This Pakistani takes Indian citizenship, Meet the 101-yr-old

New Delhi, Jan 12: After 12 years a Pakistani Hindu woman has finally become an Indian. This is a new beginning for the 101-year old, who created history by shattering the citizenship record.    Jamuna Mai, 101 years, has become the oldest person to get Indian citizenship.

It was celebration time in a small Sodha Ri Dhani, a small village in Jodhpur. It houses six Hindu migrant families. After struggle for 12 years, it was party time to enjoy the new identity of the senior most member of the family. The moment came with  Mai signing the final ‘exit document’, an undertaking of leaving Pakistan’s nationality.“Mai’s document was approved and she got her citizenship certificate on Friday evening,’’ Jodhpur ADM Jawahar Chaudhary told The Times of India. It all started with officials noticing that a citizenship applicant's date of birth was 1918.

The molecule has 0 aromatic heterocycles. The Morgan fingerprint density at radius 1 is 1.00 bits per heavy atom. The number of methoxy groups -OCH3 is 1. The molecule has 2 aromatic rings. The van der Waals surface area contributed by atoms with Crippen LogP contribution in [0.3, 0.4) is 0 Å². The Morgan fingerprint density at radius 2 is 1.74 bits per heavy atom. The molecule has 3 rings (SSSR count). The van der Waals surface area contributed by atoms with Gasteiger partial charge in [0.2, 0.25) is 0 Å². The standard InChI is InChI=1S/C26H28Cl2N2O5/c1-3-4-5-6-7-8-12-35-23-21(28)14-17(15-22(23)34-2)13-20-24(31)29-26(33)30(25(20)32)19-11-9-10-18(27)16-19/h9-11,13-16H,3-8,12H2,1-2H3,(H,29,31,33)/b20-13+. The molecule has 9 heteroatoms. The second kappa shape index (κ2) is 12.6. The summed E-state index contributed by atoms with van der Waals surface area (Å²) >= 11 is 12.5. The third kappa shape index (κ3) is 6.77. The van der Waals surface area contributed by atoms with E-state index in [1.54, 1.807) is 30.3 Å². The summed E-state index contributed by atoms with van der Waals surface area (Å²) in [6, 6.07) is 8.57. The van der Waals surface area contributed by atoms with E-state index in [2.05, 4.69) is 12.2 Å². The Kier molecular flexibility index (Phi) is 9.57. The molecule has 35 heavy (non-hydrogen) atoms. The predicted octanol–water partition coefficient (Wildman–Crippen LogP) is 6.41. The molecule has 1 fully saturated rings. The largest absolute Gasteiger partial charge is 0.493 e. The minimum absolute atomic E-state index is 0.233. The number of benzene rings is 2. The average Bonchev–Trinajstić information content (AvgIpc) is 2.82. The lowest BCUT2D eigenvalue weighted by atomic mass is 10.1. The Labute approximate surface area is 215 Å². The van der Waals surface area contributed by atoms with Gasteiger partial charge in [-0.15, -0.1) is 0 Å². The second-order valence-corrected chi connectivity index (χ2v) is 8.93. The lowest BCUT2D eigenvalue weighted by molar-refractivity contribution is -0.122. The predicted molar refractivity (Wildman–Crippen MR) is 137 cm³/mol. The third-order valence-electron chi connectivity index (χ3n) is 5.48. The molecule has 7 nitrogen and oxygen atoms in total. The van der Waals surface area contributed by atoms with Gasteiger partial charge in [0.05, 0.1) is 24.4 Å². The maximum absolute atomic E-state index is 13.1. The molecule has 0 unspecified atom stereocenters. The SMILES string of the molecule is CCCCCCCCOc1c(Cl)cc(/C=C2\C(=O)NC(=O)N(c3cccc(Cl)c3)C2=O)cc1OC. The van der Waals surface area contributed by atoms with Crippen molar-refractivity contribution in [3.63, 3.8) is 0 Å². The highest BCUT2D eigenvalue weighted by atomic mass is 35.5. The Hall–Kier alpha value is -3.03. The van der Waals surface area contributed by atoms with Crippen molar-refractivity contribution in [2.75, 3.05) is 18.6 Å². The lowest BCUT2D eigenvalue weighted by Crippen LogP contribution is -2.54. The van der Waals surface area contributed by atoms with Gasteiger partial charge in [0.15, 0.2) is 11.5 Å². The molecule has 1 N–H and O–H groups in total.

And, guess what. Mai danced with son distributed sweets to family members in the two-room house that has been given by the local administration.  “My family should also be given the same ID card,” said Mai.Mai became Indian 12 years after 15 members of the Meghwal family landed in India through Attari-Wagah border on a religious visa in August 2006. Before landing in Jodhpur, family used to work for a zamindar in Rahim Yar Khan district of Punjab province (Pakistan). They were ill treated there like other landless labourers- long working hours, low wages and no holidayThe family said post-Babri Masjid demolition situation worsened. “Our relations with Muslim landowners and neighbours changed overnight. The nightmare for our community started then. By 2000, we decided to move from Pakistan and, in 2006, we bid farewell to the land of our ancestors forever,” said Mai's son Atma Ram. One of Mai's son still lives in Pakistan.Initially, it was not easy for the family in India. They were questioned by law agencies and no one was ready to give them accomodation. At one point of time the family had thought of returning  

The hope of being accepted by their community (Meghwal) and India came crashing down as there was no one ready to provide accommodation or work during initial years. They faced rigorous rounds of questioning from the law enforcement agencies, which even forced them to think of returning to Pakistan.News24 Bureau